Why Do I Have to Confess to a Priest?
As we approach the season of Great Lent we begin to think about the importance of repentance and confession. One of the perennial questions asked about confession is, “Why do I have to confess to a priest?" Of course, the first answer to this question is that we are not confessing to the priest but to God. But everybody knows that, I presume, and it doesn't change the fact that people still wonder why this confession to God has to take place in the presence of a priest.
A second and essential reason, among many others, that we confess our sins in the presence of a priest is simply that, since our sin is a communal act, so must our repentance be. Or, to be clear, we should say that our sin - all sin - is destructive of community: it is, in other words, anti-communion. Dostoevsky once said, “One sin pollutes the entire universe,” and, since our sin is anti-communion, our repentance must be a restoration to communion and healing of the community.
Human beings were created to be persons who exist in community and, even more importantly, in communion. This does not simply mean that we are social beings, raised in families and living in towns, etc. It means that we were created to live in communion with God and with other persons. This truth is reflected in the fact that the two greatest commandments are to love God with all of our heart, soul, mind and strength and to love our neighbor as ourself. The commandments lead us to divine life and so the fact of the two great commandments being the commandments of love points to our purpose as persons living in communion.
Sin, however, more than simply the breaking of a Divine rule or duty, is the destroyer of communion with God and others. All sins proceed from pride and self-love and thus always destroy communion. Even with sins such as fornication, in which two people sin together, they are not acting in communion but as individuals who are, we might say, alone together. Throughout the Scriptures we see the power of sin as the destroyer of communion: in the story of Adam and Eve; in Cain killing his brother Abel; in the sin of David with Bathsheba. But of course, we can read our own life, not just the Scriptures, to see the corrosive affects of sin and how it leads us away from communion into the solitary Hell of destruction.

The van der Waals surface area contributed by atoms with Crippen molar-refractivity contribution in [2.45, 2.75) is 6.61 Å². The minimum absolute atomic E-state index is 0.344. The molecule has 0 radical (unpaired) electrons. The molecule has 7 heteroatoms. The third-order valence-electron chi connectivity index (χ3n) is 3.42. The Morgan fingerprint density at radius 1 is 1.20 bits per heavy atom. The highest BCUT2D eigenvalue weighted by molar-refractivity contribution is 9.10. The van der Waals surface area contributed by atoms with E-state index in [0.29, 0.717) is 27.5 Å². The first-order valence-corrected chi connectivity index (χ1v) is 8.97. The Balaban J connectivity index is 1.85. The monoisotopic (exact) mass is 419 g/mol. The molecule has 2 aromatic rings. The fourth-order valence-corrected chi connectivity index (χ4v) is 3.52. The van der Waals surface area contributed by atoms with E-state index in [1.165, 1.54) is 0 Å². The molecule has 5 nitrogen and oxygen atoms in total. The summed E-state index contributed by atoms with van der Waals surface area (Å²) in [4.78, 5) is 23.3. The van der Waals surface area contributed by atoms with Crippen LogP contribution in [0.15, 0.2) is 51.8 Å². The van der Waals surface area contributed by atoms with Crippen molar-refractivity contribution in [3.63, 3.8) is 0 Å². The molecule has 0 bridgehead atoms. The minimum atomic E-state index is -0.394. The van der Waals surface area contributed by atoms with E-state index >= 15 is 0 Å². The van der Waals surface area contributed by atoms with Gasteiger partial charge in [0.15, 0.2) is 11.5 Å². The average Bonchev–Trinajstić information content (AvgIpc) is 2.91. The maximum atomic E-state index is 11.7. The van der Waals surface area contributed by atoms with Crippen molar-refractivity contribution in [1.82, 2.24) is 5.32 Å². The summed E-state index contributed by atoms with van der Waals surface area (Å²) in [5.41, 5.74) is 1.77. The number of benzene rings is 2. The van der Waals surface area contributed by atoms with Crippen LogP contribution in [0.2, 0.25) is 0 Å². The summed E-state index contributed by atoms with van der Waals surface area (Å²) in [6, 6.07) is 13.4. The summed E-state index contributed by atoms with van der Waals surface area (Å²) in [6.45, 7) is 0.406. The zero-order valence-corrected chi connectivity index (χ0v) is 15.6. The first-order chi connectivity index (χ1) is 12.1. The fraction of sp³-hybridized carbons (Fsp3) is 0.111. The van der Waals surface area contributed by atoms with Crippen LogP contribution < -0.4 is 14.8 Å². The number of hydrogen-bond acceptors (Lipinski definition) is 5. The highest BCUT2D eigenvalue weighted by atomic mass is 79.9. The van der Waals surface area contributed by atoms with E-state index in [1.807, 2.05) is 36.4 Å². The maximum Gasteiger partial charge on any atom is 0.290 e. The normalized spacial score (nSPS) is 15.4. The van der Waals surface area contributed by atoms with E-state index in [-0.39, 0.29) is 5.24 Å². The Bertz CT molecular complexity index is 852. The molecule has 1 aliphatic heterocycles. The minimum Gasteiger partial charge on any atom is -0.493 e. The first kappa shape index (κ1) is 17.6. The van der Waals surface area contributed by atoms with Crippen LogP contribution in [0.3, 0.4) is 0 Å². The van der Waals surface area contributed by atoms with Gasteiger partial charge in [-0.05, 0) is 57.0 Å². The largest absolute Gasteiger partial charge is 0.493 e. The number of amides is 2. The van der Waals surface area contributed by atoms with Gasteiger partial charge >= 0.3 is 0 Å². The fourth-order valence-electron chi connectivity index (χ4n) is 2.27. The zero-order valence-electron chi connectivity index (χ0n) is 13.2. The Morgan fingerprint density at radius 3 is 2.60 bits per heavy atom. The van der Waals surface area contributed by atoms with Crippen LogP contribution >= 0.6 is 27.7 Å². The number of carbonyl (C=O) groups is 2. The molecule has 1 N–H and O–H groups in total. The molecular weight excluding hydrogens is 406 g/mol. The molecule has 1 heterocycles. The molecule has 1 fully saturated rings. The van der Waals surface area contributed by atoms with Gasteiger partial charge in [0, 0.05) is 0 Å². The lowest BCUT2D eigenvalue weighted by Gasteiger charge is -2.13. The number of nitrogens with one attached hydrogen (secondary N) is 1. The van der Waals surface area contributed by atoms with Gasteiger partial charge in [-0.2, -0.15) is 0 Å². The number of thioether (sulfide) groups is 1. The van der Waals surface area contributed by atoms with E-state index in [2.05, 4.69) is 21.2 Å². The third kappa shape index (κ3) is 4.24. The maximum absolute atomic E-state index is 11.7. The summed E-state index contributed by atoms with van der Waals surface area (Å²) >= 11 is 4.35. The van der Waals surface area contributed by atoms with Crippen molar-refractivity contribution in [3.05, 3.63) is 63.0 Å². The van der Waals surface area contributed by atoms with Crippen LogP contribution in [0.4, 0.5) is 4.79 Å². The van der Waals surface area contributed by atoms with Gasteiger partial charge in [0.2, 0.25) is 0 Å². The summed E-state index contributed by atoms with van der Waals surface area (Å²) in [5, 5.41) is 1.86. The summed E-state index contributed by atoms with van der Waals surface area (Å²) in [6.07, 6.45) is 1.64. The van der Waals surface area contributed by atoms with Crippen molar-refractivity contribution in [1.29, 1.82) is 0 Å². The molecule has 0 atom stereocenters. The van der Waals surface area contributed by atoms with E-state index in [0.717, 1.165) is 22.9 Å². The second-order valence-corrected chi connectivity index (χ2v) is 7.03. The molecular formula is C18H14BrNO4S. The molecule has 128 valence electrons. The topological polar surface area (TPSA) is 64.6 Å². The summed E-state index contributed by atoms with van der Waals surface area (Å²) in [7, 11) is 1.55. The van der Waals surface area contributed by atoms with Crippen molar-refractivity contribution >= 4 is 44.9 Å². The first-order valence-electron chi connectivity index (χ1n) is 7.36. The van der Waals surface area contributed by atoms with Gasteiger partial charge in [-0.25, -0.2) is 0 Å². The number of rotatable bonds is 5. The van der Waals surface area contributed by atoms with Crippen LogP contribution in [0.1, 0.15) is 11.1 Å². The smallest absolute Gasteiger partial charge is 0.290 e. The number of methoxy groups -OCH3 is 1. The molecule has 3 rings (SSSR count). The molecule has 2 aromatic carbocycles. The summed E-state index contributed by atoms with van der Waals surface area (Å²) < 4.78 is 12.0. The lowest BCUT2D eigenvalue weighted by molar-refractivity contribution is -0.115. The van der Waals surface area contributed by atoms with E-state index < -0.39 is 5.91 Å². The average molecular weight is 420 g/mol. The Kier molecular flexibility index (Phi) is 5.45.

It is because of this anti-communal nature of sin that it was not uncommon in the Church during the first millennium for persons to confess particularly serious sins before the whole Church community. Likewise, the canons of the Church require such persons to have a period of public penitence prior to their return to Holy Communion. And while we no longer see this as frequently, the nature and destructive power of sin as an anti-communal force has not changed.
All of this to say that since my sin is not simply a private affair between me and God, but destructive and corrosive of the very fibers of my communal being, repentance must be communal as well. The priest’s presence in confession, then, serves a double purpose: he represents Christ and is able to offer through the prayer of forgiveness restoration to communion with God; he also represents the Church and signifies the restoration of the penitent to fellowship and communion in the Body of Christ. This double purpose, the priest representing Christ and the Church. is reflected clearly in the prayer of forgiveness spoken by the priest after the confession of sin:
With love in Christ, Fr John
“Give me a word!”
He who does any evil, who gratifies any passion, is punished enough by the evil he has committed, by the vice he has served, and above all by the fact that he withdraws himself from God, and God withdraws himself from him - it would therefore be insane, and inhuman, to nourish anger against such a man; one might as well drown a man who is already sinking, or push into the fire one who is already burning. To such a man, as to one in danger of perishing, we must show more love than ever, and pray fervently for him, not judging him, nor rejoicing at his misfortune.
+St John of Kronstadt
If you cannot close the mouth of one who reviles his brother, at least avoid conversation with him.
+St Isaac the Syrian
God and the devil are found at opposite poles. No one can turn his face to God who has not first turned his back on sin. When a man turns his face to God, all of his paths lead to God. When a man turns his face away from God, all of his paths lead to perdition. When a man finally rejects God by word and in his heart, he is no longer fit to do anything that does not serve for his complete destruction, both of his soul and of his body.
+St Nicholai of Zica